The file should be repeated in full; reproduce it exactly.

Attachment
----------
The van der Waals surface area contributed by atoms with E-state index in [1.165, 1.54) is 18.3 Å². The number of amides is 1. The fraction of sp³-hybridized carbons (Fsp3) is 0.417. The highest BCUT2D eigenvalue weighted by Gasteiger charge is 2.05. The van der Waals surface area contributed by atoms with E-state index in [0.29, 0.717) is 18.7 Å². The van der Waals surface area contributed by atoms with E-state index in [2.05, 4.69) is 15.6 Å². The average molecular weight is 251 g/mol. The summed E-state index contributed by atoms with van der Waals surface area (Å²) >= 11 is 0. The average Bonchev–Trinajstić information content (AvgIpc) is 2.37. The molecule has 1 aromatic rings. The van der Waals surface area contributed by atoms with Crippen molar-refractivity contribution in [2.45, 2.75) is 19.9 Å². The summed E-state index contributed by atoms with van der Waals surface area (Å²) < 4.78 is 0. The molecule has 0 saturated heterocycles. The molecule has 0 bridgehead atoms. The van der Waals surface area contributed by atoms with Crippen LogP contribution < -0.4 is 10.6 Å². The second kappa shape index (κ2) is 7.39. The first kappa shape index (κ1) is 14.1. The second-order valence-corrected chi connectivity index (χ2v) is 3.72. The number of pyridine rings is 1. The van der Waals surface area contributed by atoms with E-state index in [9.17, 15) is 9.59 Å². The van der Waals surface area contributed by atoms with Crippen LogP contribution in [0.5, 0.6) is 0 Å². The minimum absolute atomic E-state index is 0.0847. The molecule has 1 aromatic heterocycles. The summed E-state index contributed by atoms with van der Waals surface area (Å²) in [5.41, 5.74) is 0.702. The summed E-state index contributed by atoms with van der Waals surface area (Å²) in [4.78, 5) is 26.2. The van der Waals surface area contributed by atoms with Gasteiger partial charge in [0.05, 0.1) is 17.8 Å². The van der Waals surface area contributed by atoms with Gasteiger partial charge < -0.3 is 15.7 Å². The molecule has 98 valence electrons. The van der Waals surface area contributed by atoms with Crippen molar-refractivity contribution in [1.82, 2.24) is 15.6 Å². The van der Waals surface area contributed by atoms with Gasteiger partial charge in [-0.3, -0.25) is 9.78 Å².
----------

The van der Waals surface area contributed by atoms with E-state index in [1.165, 1.54) is 18.3 Å². The number of amides is 1. The fraction of sp³-hybridized carbons (Fsp3) is 0.417. The highest BCUT2D eigenvalue weighted by Gasteiger charge is 2.05. The van der Waals surface area contributed by atoms with E-state index in [0.29, 0.717) is 18.7 Å². The van der Waals surface area contributed by atoms with E-state index in [2.05, 4.69) is 15.6 Å². The average molecular weight is 251 g/mol. The summed E-state index contributed by atoms with van der Waals surface area (Å²) >= 11 is 0. The average Bonchev–Trinajstić information content (AvgIpc) is 2.37. The molecule has 1 aromatic rings. The van der Waals surface area contributed by atoms with Crippen molar-refractivity contribution in [2.45, 2.75) is 19.9 Å². The summed E-state index contributed by atoms with van der Waals surface area (Å²) < 4.78 is 0. The molecule has 0 saturated heterocycles. The molecule has 0 bridgehead atoms. The van der Waals surface area contributed by atoms with Crippen LogP contribution < -0.4 is 10.6 Å². The second kappa shape index (κ2) is 7.39. The first kappa shape index (κ1) is 14.1. The second-order valence-corrected chi connectivity index (χ2v) is 3.72. The number of pyridine rings is 1. The van der Waals surface area contributed by atoms with E-state index in [9.17, 15) is 9.59 Å². The van der Waals surface area contributed by atoms with Crippen LogP contribution in [0.5, 0.6) is 0 Å². The minimum absolute atomic E-state index is 0.0847. The molecule has 1 aromatic heterocycles. The summed E-state index contributed by atoms with van der Waals surface area (Å²) in [5.41, 5.74) is 0.702. The summed E-state index contributed by atoms with van der Waals surface area (Å²) in [4.78, 5) is 26.2. The van der Waals surface area contributed by atoms with Gasteiger partial charge in [0.05, 0.1) is 17.8 Å². The van der Waals surface area contributed by atoms with Gasteiger partial charge < -0.3 is 15.7 Å². The molecule has 98 valence electrons. The van der Waals surface area contributed by atoms with Crippen molar-refractivity contribution in [1.82, 2.24) is 15.6 Å². The van der Waals surface area contributed by atoms with Gasteiger partial charge in [-0.3, -0.25) is 9.78 Å².